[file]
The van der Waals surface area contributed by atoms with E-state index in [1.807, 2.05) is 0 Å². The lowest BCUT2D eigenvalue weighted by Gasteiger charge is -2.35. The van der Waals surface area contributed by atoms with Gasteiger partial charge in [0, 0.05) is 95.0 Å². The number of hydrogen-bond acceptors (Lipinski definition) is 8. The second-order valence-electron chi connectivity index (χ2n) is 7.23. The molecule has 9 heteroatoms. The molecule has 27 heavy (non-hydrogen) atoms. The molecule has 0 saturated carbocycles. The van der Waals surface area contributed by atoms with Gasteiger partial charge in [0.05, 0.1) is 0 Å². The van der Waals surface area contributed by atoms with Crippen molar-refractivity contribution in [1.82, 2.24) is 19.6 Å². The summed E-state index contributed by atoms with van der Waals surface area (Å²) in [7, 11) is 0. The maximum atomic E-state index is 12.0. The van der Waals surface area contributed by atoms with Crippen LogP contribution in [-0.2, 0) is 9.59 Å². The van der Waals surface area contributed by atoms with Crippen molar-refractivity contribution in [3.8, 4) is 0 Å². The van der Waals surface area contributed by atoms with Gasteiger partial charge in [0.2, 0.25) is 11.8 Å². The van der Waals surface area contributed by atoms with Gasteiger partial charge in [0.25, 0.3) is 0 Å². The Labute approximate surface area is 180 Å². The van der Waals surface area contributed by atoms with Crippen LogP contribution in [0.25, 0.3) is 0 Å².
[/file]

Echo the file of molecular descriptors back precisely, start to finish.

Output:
The van der Waals surface area contributed by atoms with E-state index in [1.807, 2.05) is 0 Å². The lowest BCUT2D eigenvalue weighted by Gasteiger charge is -2.35. The van der Waals surface area contributed by atoms with Gasteiger partial charge in [0, 0.05) is 95.0 Å². The number of hydrogen-bond acceptors (Lipinski definition) is 8. The second-order valence-electron chi connectivity index (χ2n) is 7.23. The molecule has 9 heteroatoms. The molecule has 27 heavy (non-hydrogen) atoms. The molecule has 0 saturated carbocycles. The van der Waals surface area contributed by atoms with Gasteiger partial charge in [0.05, 0.1) is 0 Å². The van der Waals surface area contributed by atoms with Crippen molar-refractivity contribution in [1.82, 2.24) is 19.6 Å². The summed E-state index contributed by atoms with van der Waals surface area (Å²) in [7, 11) is 0. The maximum atomic E-state index is 12.0. The van der Waals surface area contributed by atoms with Crippen LogP contribution in [-0.2, 0) is 9.59 Å². The van der Waals surface area contributed by atoms with Crippen molar-refractivity contribution in [3.8, 4) is 0 Å². The van der Waals surface area contributed by atoms with Gasteiger partial charge in [0.2, 0.25) is 11.8 Å². The van der Waals surface area contributed by atoms with Gasteiger partial charge in [0.25, 0.3) is 0 Å². The Labute approximate surface area is 180 Å². The van der Waals surface area contributed by atoms with Crippen LogP contribution in [0.25, 0.3) is 0 Å².